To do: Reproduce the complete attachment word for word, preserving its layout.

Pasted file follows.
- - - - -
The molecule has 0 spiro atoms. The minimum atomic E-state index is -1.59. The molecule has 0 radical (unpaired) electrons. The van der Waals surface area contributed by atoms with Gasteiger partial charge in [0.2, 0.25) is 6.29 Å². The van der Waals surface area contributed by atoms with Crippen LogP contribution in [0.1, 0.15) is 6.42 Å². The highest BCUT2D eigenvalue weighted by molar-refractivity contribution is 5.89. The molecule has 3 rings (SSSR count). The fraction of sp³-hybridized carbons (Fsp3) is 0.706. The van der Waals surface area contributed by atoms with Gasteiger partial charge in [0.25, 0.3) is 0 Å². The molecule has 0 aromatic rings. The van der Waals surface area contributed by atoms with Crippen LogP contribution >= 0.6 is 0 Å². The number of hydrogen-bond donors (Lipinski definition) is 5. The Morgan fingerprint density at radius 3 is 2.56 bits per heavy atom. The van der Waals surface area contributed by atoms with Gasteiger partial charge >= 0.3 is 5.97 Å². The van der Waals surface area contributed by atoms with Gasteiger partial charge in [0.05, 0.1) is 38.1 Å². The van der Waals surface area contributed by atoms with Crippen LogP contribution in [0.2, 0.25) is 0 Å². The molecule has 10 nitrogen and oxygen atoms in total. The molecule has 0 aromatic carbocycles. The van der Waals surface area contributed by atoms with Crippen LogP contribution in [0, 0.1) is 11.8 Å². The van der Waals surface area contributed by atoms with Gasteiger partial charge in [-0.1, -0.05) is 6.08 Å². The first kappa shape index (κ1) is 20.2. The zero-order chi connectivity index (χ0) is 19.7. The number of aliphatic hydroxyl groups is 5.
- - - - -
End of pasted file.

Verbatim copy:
The molecule has 0 spiro atoms. The minimum atomic E-state index is -1.59. The molecule has 0 radical (unpaired) electrons. The van der Waals surface area contributed by atoms with Gasteiger partial charge in [0.2, 0.25) is 6.29 Å². The van der Waals surface area contributed by atoms with Crippen LogP contribution in [0.1, 0.15) is 6.42 Å². The highest BCUT2D eigenvalue weighted by molar-refractivity contribution is 5.89. The molecule has 3 rings (SSSR count). The fraction of sp³-hybridized carbons (Fsp3) is 0.706. The van der Waals surface area contributed by atoms with Gasteiger partial charge in [0.25, 0.3) is 0 Å². The molecule has 0 aromatic rings. The van der Waals surface area contributed by atoms with Crippen LogP contribution >= 0.6 is 0 Å². The number of hydrogen-bond donors (Lipinski definition) is 5. The Morgan fingerprint density at radius 3 is 2.56 bits per heavy atom. The van der Waals surface area contributed by atoms with Gasteiger partial charge >= 0.3 is 5.97 Å². The van der Waals surface area contributed by atoms with Gasteiger partial charge in [0.05, 0.1) is 38.1 Å². The van der Waals surface area contributed by atoms with Crippen LogP contribution in [0.2, 0.25) is 0 Å². The molecule has 10 nitrogen and oxygen atoms in total. The molecule has 0 aromatic carbocycles. The van der Waals surface area contributed by atoms with Crippen LogP contribution in [0, 0.1) is 11.8 Å². The van der Waals surface area contributed by atoms with Gasteiger partial charge in [-0.1, -0.05) is 6.08 Å². The first kappa shape index (κ1) is 20.2. The zero-order chi connectivity index (χ0) is 19.7. The number of aliphatic hydroxyl groups is 5.